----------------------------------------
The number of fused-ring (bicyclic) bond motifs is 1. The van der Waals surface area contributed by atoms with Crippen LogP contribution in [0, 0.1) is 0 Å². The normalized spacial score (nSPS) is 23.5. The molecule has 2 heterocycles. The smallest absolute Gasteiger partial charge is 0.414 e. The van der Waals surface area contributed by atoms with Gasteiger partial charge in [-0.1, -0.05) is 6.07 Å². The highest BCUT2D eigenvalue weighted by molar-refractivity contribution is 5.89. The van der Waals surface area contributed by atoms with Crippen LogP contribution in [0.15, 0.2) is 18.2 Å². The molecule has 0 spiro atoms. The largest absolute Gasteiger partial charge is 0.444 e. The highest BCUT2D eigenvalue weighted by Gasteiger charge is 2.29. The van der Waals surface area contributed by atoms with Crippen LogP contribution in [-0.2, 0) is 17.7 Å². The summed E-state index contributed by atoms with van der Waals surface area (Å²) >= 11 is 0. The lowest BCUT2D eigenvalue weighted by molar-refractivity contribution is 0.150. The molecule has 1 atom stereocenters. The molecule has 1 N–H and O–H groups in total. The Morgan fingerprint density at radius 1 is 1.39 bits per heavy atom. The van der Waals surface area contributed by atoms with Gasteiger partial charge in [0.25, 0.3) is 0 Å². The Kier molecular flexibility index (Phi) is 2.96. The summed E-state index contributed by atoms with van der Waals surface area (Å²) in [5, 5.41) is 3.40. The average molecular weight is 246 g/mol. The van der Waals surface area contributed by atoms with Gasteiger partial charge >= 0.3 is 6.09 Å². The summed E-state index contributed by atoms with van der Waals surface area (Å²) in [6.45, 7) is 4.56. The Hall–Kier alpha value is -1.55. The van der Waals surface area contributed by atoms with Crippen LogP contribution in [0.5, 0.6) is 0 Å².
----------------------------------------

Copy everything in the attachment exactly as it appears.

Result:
The number of fused-ring (bicyclic) bond motifs is 1. The van der Waals surface area contributed by atoms with Crippen LogP contribution in [0, 0.1) is 0 Å². The normalized spacial score (nSPS) is 23.5. The molecule has 2 heterocycles. The smallest absolute Gasteiger partial charge is 0.414 e. The van der Waals surface area contributed by atoms with Gasteiger partial charge in [-0.1, -0.05) is 6.07 Å². The highest BCUT2D eigenvalue weighted by molar-refractivity contribution is 5.89. The van der Waals surface area contributed by atoms with Crippen LogP contribution in [0.15, 0.2) is 18.2 Å². The molecule has 0 spiro atoms. The largest absolute Gasteiger partial charge is 0.444 e. The highest BCUT2D eigenvalue weighted by Gasteiger charge is 2.29. The van der Waals surface area contributed by atoms with Crippen LogP contribution in [-0.2, 0) is 17.7 Å². The summed E-state index contributed by atoms with van der Waals surface area (Å²) >= 11 is 0. The lowest BCUT2D eigenvalue weighted by molar-refractivity contribution is 0.150. The molecule has 1 atom stereocenters. The molecule has 1 N–H and O–H groups in total. The Morgan fingerprint density at radius 1 is 1.39 bits per heavy atom. The van der Waals surface area contributed by atoms with Gasteiger partial charge in [0.25, 0.3) is 0 Å². The Kier molecular flexibility index (Phi) is 2.96. The summed E-state index contributed by atoms with van der Waals surface area (Å²) in [5, 5.41) is 3.40. The average molecular weight is 246 g/mol. The van der Waals surface area contributed by atoms with Gasteiger partial charge >= 0.3 is 6.09 Å². The summed E-state index contributed by atoms with van der Waals surface area (Å²) in [6.45, 7) is 4.56. The Hall–Kier alpha value is -1.55. The van der Waals surface area contributed by atoms with Crippen LogP contribution in [0.5, 0.6) is 0 Å².